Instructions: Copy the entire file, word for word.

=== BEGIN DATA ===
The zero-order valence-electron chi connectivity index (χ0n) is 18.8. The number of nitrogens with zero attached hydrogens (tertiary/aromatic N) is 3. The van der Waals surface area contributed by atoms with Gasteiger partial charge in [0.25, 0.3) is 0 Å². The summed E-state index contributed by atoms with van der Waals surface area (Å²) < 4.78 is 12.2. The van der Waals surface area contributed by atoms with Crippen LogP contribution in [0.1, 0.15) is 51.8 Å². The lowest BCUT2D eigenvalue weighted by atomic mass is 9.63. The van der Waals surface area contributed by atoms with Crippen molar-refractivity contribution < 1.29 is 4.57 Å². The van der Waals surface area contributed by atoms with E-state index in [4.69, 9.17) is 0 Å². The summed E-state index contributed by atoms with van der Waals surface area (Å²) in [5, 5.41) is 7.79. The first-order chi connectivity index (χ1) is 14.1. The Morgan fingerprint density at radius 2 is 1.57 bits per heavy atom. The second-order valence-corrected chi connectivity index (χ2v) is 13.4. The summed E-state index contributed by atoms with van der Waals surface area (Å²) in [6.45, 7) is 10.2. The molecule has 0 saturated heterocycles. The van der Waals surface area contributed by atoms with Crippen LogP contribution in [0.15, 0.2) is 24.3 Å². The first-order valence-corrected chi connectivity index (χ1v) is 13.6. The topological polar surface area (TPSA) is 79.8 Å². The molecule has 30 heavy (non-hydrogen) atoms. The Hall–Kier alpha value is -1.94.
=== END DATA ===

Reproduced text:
The zero-order valence-electron chi connectivity index (χ0n) is 18.8. The number of nitrogens with zero attached hydrogens (tertiary/aromatic N) is 3. The van der Waals surface area contributed by atoms with Gasteiger partial charge in [0.25, 0.3) is 0 Å². The summed E-state index contributed by atoms with van der Waals surface area (Å²) < 4.78 is 12.2. The van der Waals surface area contributed by atoms with Crippen LogP contribution in [0.1, 0.15) is 51.8 Å². The lowest BCUT2D eigenvalue weighted by atomic mass is 9.63. The van der Waals surface area contributed by atoms with Crippen molar-refractivity contribution < 1.29 is 4.57 Å². The van der Waals surface area contributed by atoms with E-state index in [4.69, 9.17) is 0 Å². The summed E-state index contributed by atoms with van der Waals surface area (Å²) in [5, 5.41) is 7.79. The first-order chi connectivity index (χ1) is 14.1. The Morgan fingerprint density at radius 2 is 1.57 bits per heavy atom. The second-order valence-corrected chi connectivity index (χ2v) is 13.4. The summed E-state index contributed by atoms with van der Waals surface area (Å²) in [6.45, 7) is 10.2. The molecule has 0 saturated heterocycles. The van der Waals surface area contributed by atoms with Crippen LogP contribution in [0.15, 0.2) is 24.3 Å². The first-order valence-corrected chi connectivity index (χ1v) is 13.6. The topological polar surface area (TPSA) is 79.8 Å². The molecule has 30 heavy (non-hydrogen) atoms. The Hall–Kier alpha value is -1.94.